Women’s issues are also issues that require the national (or the other gender’s) attention

THE COVID-19 pandemic has heightened and intensified exposure to the vulnerability of Malaysian women and girls on such issues as mental health, domestic violence, period poverty, limited or inflexible occupational arrangements, and socio-economic empowerment.

Although various quarters have been playing their respective roles through awareness programmes and campaigns, the gender gap still persists in Malaysia.

As shown by the World Economic Forum (WEF) in its Global Gender Gap Report 2021, Malaysia ranked 112 out of 156 countries in the 2021 Global Gender Gap Index (GGI) with an overall score of 0.676.

Moreover, the work-from-home (WFH) arrangements during the COVID-19 pandemic has disproportionately increased the share of childcare, housework, cooking and grocery shopping among working parents.

Such a scenario is especially true among working women who have had to bear most of the family responsibilities compared to men besides fulfilling their employers’ expectations in a WFH environment.

The ongoing stress from family responsibilities and the high-pressure environment of confinement has contributed to a rise in domestic violence during the pandemic.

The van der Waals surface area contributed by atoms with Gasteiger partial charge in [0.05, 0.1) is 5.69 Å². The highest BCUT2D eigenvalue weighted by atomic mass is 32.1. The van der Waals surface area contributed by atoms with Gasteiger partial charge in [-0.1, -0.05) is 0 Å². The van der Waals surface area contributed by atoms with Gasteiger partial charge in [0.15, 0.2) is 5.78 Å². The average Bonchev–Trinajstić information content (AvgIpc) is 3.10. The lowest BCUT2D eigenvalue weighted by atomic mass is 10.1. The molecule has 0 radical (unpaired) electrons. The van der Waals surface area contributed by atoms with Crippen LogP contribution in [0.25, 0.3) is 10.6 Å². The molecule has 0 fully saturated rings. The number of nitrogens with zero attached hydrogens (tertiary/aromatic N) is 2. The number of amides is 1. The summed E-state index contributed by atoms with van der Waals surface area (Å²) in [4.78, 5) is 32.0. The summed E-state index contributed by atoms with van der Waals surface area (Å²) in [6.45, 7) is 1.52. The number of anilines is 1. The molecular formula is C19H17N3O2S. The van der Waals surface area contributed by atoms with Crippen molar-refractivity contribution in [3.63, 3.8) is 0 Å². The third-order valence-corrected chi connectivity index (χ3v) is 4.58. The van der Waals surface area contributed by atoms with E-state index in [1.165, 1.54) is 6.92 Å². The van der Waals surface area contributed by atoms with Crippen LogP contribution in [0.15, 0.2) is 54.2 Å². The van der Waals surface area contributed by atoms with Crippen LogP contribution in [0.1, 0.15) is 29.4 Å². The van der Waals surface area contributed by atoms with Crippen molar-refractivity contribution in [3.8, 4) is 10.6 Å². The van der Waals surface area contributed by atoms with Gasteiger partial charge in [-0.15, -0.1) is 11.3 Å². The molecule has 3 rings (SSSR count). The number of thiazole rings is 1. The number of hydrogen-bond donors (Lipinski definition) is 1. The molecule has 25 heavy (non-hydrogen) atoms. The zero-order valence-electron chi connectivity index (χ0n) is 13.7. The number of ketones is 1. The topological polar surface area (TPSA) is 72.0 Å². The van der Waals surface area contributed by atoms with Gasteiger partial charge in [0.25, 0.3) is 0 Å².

Women, Family and Community Development Minister Datuk Seri Rina Harun revealed in September 2021 that 9,015 police reports came under domestic violence since the lockdown measures for the COVID-19 pandemic started in March 2020.

Also, the long isolation from prolonged lockdown measures has caused more Malaysians to fall into mental health problems. Out of 1,708 suicide cases between Jan 2019 and May 2021, 83.5% (1,427) involved women.

Single mothers, in particular, are a socially and economically vulnerable group who are susceptible to committing suicide when they become so desperate arising from the lack of financial capability to provide for their children.

Many hardcore poor and B40 female-headed households face inadequate or poor access to safe and hygienic use of sanitary products due to financial constraints.

Notwithstanding, the current administration’s effort to provide more Local Social Support Centres for domestic violence victims and basic personal hygiene kits to 130,000 B40 female teenagers under Budget 2022 is laudable.

However, there is still a critical need to intensify the advocacy and promotion of women issues so that men could have a clearer idea of what women are facing (and vice versa).

To address Malaysia’s gender gap effectively, schools have to equip teachers to teach a variety of education modules at the primary, secondary and tertiary levels.

Hence, EMIR Research would like to recommend that the Ministry of Education Malaysia (MOE) emphasise:

Sexual and reproductive health education

Education providers could educate boys and girls from a young age (ie. at the age of 10 onwards) by including topics like reproductive health, substance abuse, emotion management, family, relationships, diseases and safety.